When Russell Wilson waived his no-trade clause earlier this month so he could be sent to the Broncos shortly after the Commanders made an offer for Wilson but got turned down, it was viewed by some as an indictment of Washington. Wilson's name was also added to a list that included the likes of Matt Stafford and Amari Cooper, other veterans that Ron Rivera's club simply couldn't land.
Those failed acquisitions combined with the steady struggling and dependable drama of the 21st century have contributed to the notion that the Commanders are never a player's first choice, and oftentimes, they are essentially a player's last resort.
During a session with reporters in Florida at the annual league meetings, general manager Martin Mayhew was asked how he felt about that idea. The mild-mannered Mayhew calmly rejected it.
"I don't know if I would agree with that," he said Monday. "We've had talks with a lot of agents about players who want to come to Washington. So I wouldn't agree with that assessment."
Mayhew's no doubt a biased party in this conversation, but there have been some recent transactions that back up his response.
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Take J.D. McKissic, for example. McKissic was very nearly a Buffalo Bill before the Commanders made a late offer to him to keep him on their roster, which he chose to accept. Instead of departing for Buffalo, lining up with one of the game's most lethal quarterbacks and competing for a Super Bowl, McKissic decided to remain with Rivera and Mayhew's team on the exact same contract the Bills were prepared to hand him.
"I made my decision off where I wanted to be," McKissic said of the free-agency switch. "Washington is home for me and I know Buffalo has a great organization, they’re doing some great things. But I feel like we can do great things here as well and that was my whole thing."
Meanwhile, outside veterans Andrew Norwell and Efe Obada — who both overlapped with Rivera in Carolina — sounded quite pleased in their recent, respective media sessions to reunite with the coach in Washington.
"I'm excited to be back," Norwell said. "This is going to be an awesome experience."
"I felt like I should've made that decision last year," Obada explained about linking up with Rivera once more. "I didn't want to make that same mistake."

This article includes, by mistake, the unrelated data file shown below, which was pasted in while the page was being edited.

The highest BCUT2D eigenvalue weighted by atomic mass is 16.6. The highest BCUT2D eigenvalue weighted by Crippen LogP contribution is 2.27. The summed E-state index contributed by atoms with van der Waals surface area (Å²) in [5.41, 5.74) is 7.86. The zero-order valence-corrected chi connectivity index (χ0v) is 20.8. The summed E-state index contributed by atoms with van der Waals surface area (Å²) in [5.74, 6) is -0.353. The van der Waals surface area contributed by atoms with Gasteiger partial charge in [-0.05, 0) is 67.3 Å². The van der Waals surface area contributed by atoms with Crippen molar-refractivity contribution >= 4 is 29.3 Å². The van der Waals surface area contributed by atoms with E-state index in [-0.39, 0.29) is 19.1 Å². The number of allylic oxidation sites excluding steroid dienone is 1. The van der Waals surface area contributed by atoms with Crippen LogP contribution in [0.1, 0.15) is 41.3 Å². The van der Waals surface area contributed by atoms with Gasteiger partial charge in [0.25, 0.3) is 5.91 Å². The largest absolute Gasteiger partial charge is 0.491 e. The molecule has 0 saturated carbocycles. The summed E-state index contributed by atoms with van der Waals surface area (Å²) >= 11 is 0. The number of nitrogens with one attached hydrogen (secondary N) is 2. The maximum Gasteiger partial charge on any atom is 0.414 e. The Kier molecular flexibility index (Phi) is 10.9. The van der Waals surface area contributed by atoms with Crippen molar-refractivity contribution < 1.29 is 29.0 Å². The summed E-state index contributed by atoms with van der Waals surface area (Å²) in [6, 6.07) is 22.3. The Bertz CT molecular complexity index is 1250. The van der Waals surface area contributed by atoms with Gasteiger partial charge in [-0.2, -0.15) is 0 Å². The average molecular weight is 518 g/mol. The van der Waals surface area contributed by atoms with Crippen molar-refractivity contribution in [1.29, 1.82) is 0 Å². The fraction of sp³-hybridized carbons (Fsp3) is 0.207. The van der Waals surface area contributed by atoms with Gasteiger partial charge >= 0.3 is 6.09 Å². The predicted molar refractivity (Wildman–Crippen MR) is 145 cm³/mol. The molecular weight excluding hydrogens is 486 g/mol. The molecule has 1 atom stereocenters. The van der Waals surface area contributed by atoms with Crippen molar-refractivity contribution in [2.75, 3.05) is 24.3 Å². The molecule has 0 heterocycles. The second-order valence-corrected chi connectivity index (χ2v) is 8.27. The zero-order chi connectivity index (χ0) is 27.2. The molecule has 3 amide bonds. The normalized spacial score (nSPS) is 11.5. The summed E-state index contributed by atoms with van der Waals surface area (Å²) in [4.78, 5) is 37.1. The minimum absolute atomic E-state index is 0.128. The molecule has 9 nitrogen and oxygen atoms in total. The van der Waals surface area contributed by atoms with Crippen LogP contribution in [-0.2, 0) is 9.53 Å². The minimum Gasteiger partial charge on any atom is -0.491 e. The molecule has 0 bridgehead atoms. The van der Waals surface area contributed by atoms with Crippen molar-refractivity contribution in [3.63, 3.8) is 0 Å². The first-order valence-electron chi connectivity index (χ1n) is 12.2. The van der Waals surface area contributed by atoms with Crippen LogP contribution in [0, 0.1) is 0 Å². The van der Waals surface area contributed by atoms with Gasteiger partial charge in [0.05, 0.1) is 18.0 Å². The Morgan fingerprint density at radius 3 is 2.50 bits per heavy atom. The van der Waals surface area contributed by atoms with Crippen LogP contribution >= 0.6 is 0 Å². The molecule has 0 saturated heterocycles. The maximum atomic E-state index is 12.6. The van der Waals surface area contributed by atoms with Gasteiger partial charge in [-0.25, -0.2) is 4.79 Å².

Now, attracting a third-down running back, a 30-year-old guard and a backup defensive end aren't the same as luring Wilson, but it's not like the Commanders are guys' 33rd destination in a sport with 32 squads, either.
It's fair to conclude that they do at least have some appeal (which Rivera deserves credit for), yet at the same time, assert that they have much more progress to make before stars begin flocking to the area.
"Good players, they have options," Mayhew said. "But we don't feel like there's any stigma on Washington as far as players coming to us."
That's why Terry McLaurin's upcoming situation with the team will be so intriguing to monitor. He's an in-his-prime wideout who could negotiate a long-term contract to remain with the Commanders, or he could follow Brandon Scherff's lead and pick the path with tags and, eventually, an exit for a better operation.
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As for Mayhew himself, he reflected Monday on his experiences of suiting up for the then-Redskins, relaying the pride he got from his employer's unique location.
"It was really cool," he said. "It felt really special to be in the nation's capital."
That emotion — of truly wanting to be on the Commanders — is one that Mayhew, Rivera and others are currently hoping to sell to the game's current contributors. Unfortunately, until they find more success achieving that goal, skeptics will continue to deride what's happening under their watch, even if the reality isn't as dark as the reputation suggests it is.